Field Notes: What’s in the Woods Today? March 18 2019

By Area Forester Lisa Deaton

Parasitic Plants

parasitic plants1American or eastern mistletoe, Phoradendrum leucarpum, is a common parasite of oaks and maples in the Coastal Plain of Virginia. Birds carry the sticky white mistletoe seeds from tree to tree.  The seeds sprout and their roots grow into the host tree to extract water and nutrients.parasitic plants2

In our eastern deciduous forests, winter provides a clearer view into the woods.  The deciduous leaves are gone, and we can see all of the things hidden by summertime foliage.parasitic plants3

For instance, it was quite a surprise to see this eastern redcedar tree, Juniperus virginiana, growing in a black walnut branch 20 feet above the ground (center of photo above).  This is especially unusual because black walnut, Juglans nigra, is famous for its competitive advantage of releasing a juglone chemical that is toxic to plants growing over the top of its root system.  Evidently, this branch presented the perfect sprouting conditions for an eastern redcedar berry.  Cedar berries are not sticky, but they sprout more readily after passing through the digestive tract of birds and animals.  This cedar has thrived for 4-5 years according to the landowner.parasitic plants4

The burl on this scarlet oak, Quercus coccinia, was also easy to see from a long distance away (below).  Burls are not parasites; they are wood formations in response to injuries or stress such as a virus, fungus, mold, insect or a gnarly combination of stressors. parasitic plants5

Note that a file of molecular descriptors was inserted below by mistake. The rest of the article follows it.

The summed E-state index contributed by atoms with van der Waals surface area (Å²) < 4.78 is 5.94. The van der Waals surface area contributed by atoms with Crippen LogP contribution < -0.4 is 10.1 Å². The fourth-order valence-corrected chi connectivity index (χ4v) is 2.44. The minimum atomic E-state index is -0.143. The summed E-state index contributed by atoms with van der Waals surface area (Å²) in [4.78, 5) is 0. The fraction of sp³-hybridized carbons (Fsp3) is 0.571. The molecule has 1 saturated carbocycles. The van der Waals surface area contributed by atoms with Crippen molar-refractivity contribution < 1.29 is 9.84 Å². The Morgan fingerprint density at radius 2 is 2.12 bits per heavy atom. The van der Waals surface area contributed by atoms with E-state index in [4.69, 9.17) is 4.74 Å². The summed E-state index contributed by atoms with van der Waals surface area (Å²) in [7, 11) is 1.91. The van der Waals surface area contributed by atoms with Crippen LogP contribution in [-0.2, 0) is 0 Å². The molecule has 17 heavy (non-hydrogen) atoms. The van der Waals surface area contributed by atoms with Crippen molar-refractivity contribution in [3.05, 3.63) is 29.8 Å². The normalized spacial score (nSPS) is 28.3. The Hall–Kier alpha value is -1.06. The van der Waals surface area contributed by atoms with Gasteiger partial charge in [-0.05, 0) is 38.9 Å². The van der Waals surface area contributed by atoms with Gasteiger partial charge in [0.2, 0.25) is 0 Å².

You Can Help Ensure Virginia has More Hardwoods!

The Virginia Department of Forestry needs your help to continue producing quality seedlings for Virginia landowners. Virginia-grown seed generally produces trees that will grow well in our state. Every year, homeowners from all over the state donate acorns and other seed to help us produce the next season’s crop. Seed collection is a great activity for children and adults. It’s also a wonderful way to learn more about Virginia trees. Every year, homeowners spend countless hours raking up acorns and wonder what to do with them. We have the answer… donate your acorns to the Virginia Department of Forestry! VDOF needs seeds and acorns from the following trees:

  • Black Oak
  • Black Walnut
  • Chinese Chestnut
  • Chestnut Oak
  • Live Oak
  • Northern Red Oak
  • Pin Oak
  • Sawtooth Oak
  • Southern Red Oak
  • Swamp Chestnut Oak
  • Swamp White Oak
  • White Oak
  • Willow Oak

It is easy to pick up a lot of these seeds during the months of September and October in many yards and parking lots.  When collecting the seeds, please follow these simple guidelines:

  1. Make sure the tree is correctly identified.
  2. Try to keep as much trash out as possible (sticks, leaves, gravel, etc.).
  3. It doesn’t matter if acorns still have the caps on them or not.
  4. Place the seed in a breathable sack or bag (No plastic bags please!).
  5. One type of seed should not be mixed with another (For example: white oak acorns should be in one bag and red oak acorns should be in another).
  6. Make sure the bag of seed is labeled and dated correctly.
  7. Once the seed is collected, place in a cool area (Seed will spoil if it is over heated).
  8. Bring the seed into the the nearest VDOF office no later than October 16.

Find out more and get info to help ID acorns. If you need help identifying a tree, have questions about the process or need directions please contact Joshua at 540-363-7000.